Could an evening star say to the moon,"I'm tired of shining so bright,I'd rather sail in darkness and gloom.Let another shine for my light."

Could a man say to God above,"I've come to the end of the road. I have given all my love. Let someone else carry my load."

Could a river say to the shore, "I'm tired of running to the sea, I don't want to run anymore. Let another run for me."

Could a man say to God above, "I've come to the end of the road. I have given all my love. Let someone else carry my load."

Could a tree say to a bird, "I'm tired of being your nest, Go where you cannot be heard. I need a little more rest."

As long as stars shine and rivers run, And trees give birds a nest, Man's work is not done, Nor can he cease doing his best!

Dean Albritton
Copyright ©2000 Dean Albritton
The kids say grandma can tell some mighty tall tales

My grandchildren roll their eyes toward heaven when my sweet wife starts telling stories about how some of her people used to live. Grandma Dean can reel off story after story about her mother’s mother and her stories are very interesting.
Grandma Emma raised nine children in the backwoods of Tallapoosa County, Alabama. All of them lived into their nineties until all that lard Emma fed them finally put them in the ground. Too much fat will kill you eventually.
Cool water in a creek near the house served as their refrigerator. After all, the only running water they had was the water that ran by in that creek. Indoor plumbing was only a dream. Like most families they had a well worn path to the outhouse. Pouring in a sack of lime occasionally helped only a little with the nauseating stench.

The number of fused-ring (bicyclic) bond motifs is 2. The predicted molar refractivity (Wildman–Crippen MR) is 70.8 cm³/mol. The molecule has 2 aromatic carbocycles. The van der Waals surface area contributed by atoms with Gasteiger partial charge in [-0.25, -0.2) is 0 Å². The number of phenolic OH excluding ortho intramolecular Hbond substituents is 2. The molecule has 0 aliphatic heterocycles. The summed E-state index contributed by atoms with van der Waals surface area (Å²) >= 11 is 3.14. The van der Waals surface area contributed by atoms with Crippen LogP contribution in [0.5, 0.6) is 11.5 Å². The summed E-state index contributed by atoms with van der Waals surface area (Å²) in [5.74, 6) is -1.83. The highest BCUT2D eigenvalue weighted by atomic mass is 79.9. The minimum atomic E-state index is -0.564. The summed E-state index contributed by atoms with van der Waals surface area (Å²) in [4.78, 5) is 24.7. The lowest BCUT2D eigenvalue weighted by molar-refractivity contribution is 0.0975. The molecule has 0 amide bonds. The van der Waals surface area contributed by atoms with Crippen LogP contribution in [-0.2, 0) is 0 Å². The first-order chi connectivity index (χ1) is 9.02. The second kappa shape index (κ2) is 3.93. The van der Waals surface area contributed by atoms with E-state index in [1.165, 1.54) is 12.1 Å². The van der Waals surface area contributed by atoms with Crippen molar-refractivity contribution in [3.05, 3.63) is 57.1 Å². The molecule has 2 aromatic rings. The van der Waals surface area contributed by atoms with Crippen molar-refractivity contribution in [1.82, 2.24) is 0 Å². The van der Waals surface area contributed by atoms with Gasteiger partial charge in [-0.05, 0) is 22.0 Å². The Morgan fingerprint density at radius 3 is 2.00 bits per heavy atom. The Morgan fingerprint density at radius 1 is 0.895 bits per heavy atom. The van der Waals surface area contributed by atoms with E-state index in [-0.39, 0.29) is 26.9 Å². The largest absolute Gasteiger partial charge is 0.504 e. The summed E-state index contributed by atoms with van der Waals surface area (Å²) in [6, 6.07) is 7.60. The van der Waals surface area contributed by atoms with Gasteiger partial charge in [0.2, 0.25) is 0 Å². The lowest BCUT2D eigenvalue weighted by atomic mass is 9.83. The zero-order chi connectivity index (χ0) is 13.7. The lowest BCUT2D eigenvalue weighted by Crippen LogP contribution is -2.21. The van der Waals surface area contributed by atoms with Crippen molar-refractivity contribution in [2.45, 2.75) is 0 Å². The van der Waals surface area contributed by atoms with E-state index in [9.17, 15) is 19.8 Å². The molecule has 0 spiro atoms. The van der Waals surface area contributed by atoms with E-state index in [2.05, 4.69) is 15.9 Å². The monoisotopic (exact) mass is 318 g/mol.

When the cows were milked, the milk was poured into earthenware jugs and carefully placed in a shaded, shallow place in the creek where it stayed until mealtime. Other items, like bottles of “soda water” and other perishables were also cooled in the creek. The water was clean and safe enough to drink. At least they believed it was safe.
Butter and buttermilk were obtained not with money but with muscles – churning the milk in those old churns that are now on sale in every flea market. Churning was one of the chores assigned to Emma’s girls. The older boys were spared from churning; it was their job to care for and feed the livestock. Younger lads would sometimes take their turn at the churn but they always grumbled that it was “women’s work.”
Grampa finally grubbed enough off the land to buy Emma an icebox. What a blessing it was not to have to walk back and forth to the creek. The only trouble was, the ice soon melted. Now, instead of trips to the creek, they had to make frequent visits to the Ice House in town to purchase blocks of ice. Naturally Grampa complained about how expensive it was to own that icebox.
Years later, not long before she died, Emma swapped her icebox for a fancy refrigerator. Her wood-burning stove was another matter. She continued cooking on it until they put her in a nursing home. She simply did not trust those electric stoves.